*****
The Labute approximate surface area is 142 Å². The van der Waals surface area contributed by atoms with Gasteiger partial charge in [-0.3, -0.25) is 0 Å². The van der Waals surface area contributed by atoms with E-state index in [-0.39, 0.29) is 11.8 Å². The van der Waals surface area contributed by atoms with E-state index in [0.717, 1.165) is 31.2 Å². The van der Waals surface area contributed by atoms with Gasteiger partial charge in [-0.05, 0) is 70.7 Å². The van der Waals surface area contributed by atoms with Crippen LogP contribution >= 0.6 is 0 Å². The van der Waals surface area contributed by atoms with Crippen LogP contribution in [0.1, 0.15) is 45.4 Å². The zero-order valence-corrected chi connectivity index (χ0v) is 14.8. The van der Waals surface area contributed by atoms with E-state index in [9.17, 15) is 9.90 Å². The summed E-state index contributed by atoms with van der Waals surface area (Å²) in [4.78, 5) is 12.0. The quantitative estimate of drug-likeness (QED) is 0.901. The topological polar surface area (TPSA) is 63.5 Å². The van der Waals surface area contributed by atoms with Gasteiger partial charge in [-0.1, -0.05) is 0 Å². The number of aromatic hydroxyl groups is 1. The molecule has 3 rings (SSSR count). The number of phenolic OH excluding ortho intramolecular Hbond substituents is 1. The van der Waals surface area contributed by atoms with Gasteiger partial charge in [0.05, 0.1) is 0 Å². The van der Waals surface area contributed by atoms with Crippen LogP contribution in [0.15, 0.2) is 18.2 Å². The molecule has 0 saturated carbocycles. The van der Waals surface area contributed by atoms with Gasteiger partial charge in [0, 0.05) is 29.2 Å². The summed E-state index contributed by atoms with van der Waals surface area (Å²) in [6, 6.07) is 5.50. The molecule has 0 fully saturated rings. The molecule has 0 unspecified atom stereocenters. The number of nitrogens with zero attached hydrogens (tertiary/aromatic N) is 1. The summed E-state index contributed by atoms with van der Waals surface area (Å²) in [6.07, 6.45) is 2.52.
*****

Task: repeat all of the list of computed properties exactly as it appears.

The Labute approximate surface area is 142 Å². The van der Waals surface area contributed by atoms with Gasteiger partial charge in [-0.3, -0.25) is 0 Å². The van der Waals surface area contributed by atoms with E-state index in [-0.39, 0.29) is 11.8 Å². The van der Waals surface area contributed by atoms with E-state index in [0.717, 1.165) is 31.2 Å². The van der Waals surface area contributed by atoms with Gasteiger partial charge in [-0.05, 0) is 70.7 Å². The van der Waals surface area contributed by atoms with Crippen LogP contribution >= 0.6 is 0 Å². The van der Waals surface area contributed by atoms with Crippen LogP contribution in [0.1, 0.15) is 45.4 Å². The zero-order valence-corrected chi connectivity index (χ0v) is 14.8. The van der Waals surface area contributed by atoms with E-state index in [9.17, 15) is 9.90 Å². The summed E-state index contributed by atoms with van der Waals surface area (Å²) in [4.78, 5) is 12.0. The quantitative estimate of drug-likeness (QED) is 0.901. The topological polar surface area (TPSA) is 63.5 Å². The van der Waals surface area contributed by atoms with Gasteiger partial charge in [-0.1, -0.05) is 0 Å². The number of aromatic hydroxyl groups is 1. The molecule has 3 rings (SSSR count). The number of phenolic OH excluding ortho intramolecular Hbond substituents is 1. The van der Waals surface area contributed by atoms with Gasteiger partial charge in [0.05, 0.1) is 0 Å². The van der Waals surface area contributed by atoms with Crippen LogP contribution in [0.15, 0.2) is 18.2 Å². The molecule has 0 saturated carbocycles. The van der Waals surface area contributed by atoms with Gasteiger partial charge in [0, 0.05) is 29.2 Å². The summed E-state index contributed by atoms with van der Waals surface area (Å²) in [6, 6.07) is 5.50. The molecule has 0 fully saturated rings. The molecule has 0 unspecified atom stereocenters. The number of nitrogens with zero attached hydrogens (tertiary/aromatic N) is 1. The summed E-state index contributed by atoms with van der Waals surface area (Å²) in [6.07, 6.45) is 2.52.